The safety of vulnerable road users on two wheels is becoming a hot topic in the media.
Blame is directed at different groups of road users and tempers are rising on our congested roads. And the problem is going to get worse with more cars on the roads of our rapidly growing cities and more people discovering the bicycle as a convenient and fast mode of transport. Building more roads for cars or adding extra lanes to clogged free ways is only a short term fix at best. It will not cure decades of lack of investment in upgrading public transport and off and on-road bicycle paths. These alternative modes of transportation will no doubt rise in importance when in the near future petrol prices rise as a result of decreasing oil reserves and also us having to constrain our carbon emissions to avoid the world boiling over.
On January 3, 2010 the Full Montes Bicycle Club, of which I am a member, participated in Amy's ride Victoria 2010.
Amy Gillette was a member of the national road racing cycling team that died in a training accident on the roads of Germany in July 2005. Amy was killed by a motorist that ploughed into the squad. The accident also left a number of severely injured bike riders.
The message from those of us who are participating in the ride is for motorists to remember to provide enough space on the road for cyclists. Recent research from Federal Department of Transport revealed that in 2005-06 4,370 cyclists were seriously injured on our roads. The proportion of these accidents that involved cars was large - about 1,500 accidents. The accuracy of these figures has been challenged in a recent radio program on Radio National which found that the official reported figures are only the tip of the iceberg.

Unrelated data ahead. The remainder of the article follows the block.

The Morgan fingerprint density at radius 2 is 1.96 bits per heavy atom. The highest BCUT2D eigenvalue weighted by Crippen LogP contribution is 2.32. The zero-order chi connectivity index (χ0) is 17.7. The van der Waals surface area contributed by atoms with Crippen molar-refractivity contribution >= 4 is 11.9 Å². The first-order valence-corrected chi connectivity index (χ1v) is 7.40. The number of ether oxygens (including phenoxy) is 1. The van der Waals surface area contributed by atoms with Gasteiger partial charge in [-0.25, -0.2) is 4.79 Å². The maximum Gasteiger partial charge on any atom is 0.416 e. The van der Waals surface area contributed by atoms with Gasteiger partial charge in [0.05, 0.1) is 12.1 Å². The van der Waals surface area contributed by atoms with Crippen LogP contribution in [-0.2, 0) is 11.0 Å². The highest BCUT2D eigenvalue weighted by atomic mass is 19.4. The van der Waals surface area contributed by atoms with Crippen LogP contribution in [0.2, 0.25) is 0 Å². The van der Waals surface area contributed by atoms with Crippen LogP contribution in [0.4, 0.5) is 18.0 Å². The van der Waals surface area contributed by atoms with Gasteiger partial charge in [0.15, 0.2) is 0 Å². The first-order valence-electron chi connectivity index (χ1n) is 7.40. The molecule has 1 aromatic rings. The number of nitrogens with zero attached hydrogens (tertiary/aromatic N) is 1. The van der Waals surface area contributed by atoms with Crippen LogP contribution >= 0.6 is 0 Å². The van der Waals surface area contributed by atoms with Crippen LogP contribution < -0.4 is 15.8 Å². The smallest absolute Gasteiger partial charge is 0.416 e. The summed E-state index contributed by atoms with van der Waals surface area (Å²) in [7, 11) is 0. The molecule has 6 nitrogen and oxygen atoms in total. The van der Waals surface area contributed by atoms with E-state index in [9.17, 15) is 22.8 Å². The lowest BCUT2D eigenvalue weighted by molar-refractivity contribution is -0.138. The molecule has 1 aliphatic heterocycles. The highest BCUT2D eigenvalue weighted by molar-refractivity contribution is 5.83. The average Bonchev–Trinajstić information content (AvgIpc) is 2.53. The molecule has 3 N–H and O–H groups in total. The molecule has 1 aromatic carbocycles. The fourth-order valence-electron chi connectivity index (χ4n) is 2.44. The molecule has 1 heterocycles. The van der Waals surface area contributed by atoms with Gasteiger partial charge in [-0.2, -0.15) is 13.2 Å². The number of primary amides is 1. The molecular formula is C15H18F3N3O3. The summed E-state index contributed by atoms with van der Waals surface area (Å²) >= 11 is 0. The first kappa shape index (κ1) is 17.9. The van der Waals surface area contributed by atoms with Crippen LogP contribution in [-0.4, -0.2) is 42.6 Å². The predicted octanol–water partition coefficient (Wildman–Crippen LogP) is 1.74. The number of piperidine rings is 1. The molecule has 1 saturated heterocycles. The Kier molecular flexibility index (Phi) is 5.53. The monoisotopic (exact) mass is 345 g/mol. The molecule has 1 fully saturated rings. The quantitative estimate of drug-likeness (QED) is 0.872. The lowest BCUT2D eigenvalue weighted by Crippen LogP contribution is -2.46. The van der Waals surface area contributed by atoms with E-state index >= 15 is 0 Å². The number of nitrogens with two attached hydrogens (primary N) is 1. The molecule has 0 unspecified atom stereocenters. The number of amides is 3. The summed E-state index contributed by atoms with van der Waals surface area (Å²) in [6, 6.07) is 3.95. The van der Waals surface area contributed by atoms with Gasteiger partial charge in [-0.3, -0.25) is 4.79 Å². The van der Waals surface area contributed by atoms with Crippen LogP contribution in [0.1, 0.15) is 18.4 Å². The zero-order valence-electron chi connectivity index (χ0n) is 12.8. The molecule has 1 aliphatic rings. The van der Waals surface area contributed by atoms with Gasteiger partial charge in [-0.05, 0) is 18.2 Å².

Many of the accidents where cars and bikes are involved are due to motorists not providing enough space on the road for cyclists.
Some high profile cyclists who are riding professionally on roads all over the world like Cadel Evans, the reigning World Road Racing Champion, are on the record saying that “the worst places for road cyclists are in the land downunder and in America because of the attitude of motorists against cyclists”.
I believe that the design of our roads is partly to blame for these accidents, with our roads generally not being designed for the commuter bicyclists. Another factor is the “cult of the motor car” that is spread in the media. This message is further amplified by State Governments that until recently were spruiking Australian made large cars driving on roads designed with the safety of the motor car in mind while neglecting to provide safe and convenient road infrastructure for bike riders.
There is some sobering statistical and reliable anecdotal evidence to support this supposition.
First, the NRMA-ACT Road Safety Trust just recently released a report that challenged the official reporting of bike accidents. The number of reported bike accidents was only 2 per cent of the actual number of accidents it was found. The accidents reported tended to be the more severe accidents some with fatal outcomes; however, 98 per cent of accidents went unreported. The serious consequence of this is that there are none of the urgently needed education campaigns for motorists and the further upgrading of bike ways remains undone.
Another interesting statistic was that 40 to 49-year-old white collar workers were over represented in the true bike accident statistic which has the largest economical impact on society.
Finally, the ACT figures revealed that bike crashes actually account for 10-20 per cent of all road trauma injuries in terms of hospital bed days. As a comparison the car drivers involved in crashes were responsible for less than 10 per cent of hospital bed days.
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